April 10, 2018

A Bright and Shiny Sears Crescent

The Sears Crescent is the number one Sears house in Illinois by far. You can find one or more of these homes in almost every community. A Colonial Bungalow with a formal, double-columned front porch, the Crescent still appeals to today's buyers.

Today we feature a Sears Crescent in Lake Forest. It's concealed by trees on the outside, but is sunny and bright on the inside.

122 Wildwood Rd., Lake Forest. This Crescent had a gambrel roof added in 2000 when the upstairs was expanded. 


Sears Crescent.


Original trellis.


This is an authenticated Sears Crescent. The first owners, Alexander and Dolma Glover, took out a mortgage from Sears in 1930 for $6,500. Alexander was an Irish immigrant, and Dolma was born in America to Norwegian immigrants. He worked for the Lake Forest Park District.

Today, a trend in home design is clean, light interiors.  With old houses, that means replacing historic millwork  or painting it white.  Click here to see a Crescent with its millwork in its original state. Photo from Realtor site.

The Crescent came in two floor plans, and this house in Lake Forest is the larger one. Photo from Realtor site.


This is technically the dining room. Photo from Realtor site.


This was originally the front bedroom, now classified as a family room. Photo from Realtor site.


This Crescent now has a European-style country kitchen.  Photo from Realtor site.


That's an original Sears door with its original Sears door hardware. Photo from Realtor site.


This dine-in area off the kitchen was once the back bedroom. Photo from Realtor site.


There were three rooms upstairs originally. In the 1950's, the attic rooms were used as a separate rental. The Glovers and the renters shared the same first-floor bathroom.The upstairs you see here was a total rehab in 2000, and the second story now contains three bedrooms and a master suite.  Photo from Realtor site.


Photo from Realtor site.


Photo from Realtor site.


The Glover family owned the house until 1993. I wonder what they would think of their house today.

March 27, 2018

Vallonias and Crescents and Somers! Oh My!

Sears Roebuck houses often appear in clusters. Sometimes developers would buy several lots on a street and put up multiple kit houses at once for expediency. Sometimes a customer would build a Sears house for his own family and then build an investment property next door. Sometimes companies would build streets of kit houses for their workers.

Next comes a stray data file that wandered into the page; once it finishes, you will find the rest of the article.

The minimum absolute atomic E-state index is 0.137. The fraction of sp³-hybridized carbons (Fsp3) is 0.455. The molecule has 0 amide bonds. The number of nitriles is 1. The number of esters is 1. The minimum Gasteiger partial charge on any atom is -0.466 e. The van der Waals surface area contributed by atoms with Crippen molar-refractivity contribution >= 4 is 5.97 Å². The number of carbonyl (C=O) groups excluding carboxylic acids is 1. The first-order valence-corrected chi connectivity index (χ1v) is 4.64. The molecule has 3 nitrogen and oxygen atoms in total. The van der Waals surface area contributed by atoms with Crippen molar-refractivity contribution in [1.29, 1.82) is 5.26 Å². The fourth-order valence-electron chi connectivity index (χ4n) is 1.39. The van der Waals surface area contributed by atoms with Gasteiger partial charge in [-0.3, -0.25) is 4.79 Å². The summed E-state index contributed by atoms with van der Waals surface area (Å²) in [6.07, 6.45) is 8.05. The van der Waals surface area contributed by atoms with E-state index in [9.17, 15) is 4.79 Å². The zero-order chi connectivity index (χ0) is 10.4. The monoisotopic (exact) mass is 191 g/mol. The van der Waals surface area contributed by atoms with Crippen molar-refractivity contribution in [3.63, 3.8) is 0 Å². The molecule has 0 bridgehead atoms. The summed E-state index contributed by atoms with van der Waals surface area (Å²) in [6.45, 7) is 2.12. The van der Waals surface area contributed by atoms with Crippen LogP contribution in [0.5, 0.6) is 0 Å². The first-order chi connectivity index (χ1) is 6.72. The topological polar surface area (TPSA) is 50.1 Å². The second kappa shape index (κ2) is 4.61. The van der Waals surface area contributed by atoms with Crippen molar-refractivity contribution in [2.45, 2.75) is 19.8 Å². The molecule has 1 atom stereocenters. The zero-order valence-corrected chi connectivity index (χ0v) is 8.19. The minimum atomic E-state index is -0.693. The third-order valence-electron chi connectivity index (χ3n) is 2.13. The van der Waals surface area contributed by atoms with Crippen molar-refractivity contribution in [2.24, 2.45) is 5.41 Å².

Des Plaines is a hotbed of Sears homes. Two brothers, Elmer and Oscar Blume, built Sears houses for themselves in the city and also grew their contracting business by building Sears houses for their customers. Elmer said in the 1929 Sears Modern Homes catalog that, at that time, they had constructed more than 104 Sears houses--many of them in Des Plaines.

Elmer Blume, featured in the 1929 Sears Modern Homes catalog. Scan courtesy of Antique Home.

104 houses by 1929. Wonder what their final total was. Scan courtesy of Antique Home.

Here is a small sampling of Sears houses in Des Plaines. I bet the Blume brothers built most, if not all, of these homes.

March 13, 2018

A Montgomery Ward Not-a-Kit House

Like Sears Roebuck, Montgomery Ward sold ready-cut kit houses and also building materials.
  • Kits from Wards consisted of the blueprints for a particular house that was depicted in the catalogs, as well as almost all the materials needed to construct that house (such as pre-cut lumber, paint, shingles, and nails). 
  • Wards also sold building materials separately. You could purchase the lumber, doors, and windows from Wards, but the house did not have to be a Wardway kit house and could be a design from your local architect. 

In 1930, you could buy the Wardway Whitmore kit house for about $65 a month. You could also buy various building materials from Wards and build your own house.  Wards would finance both kit houses and building materials.

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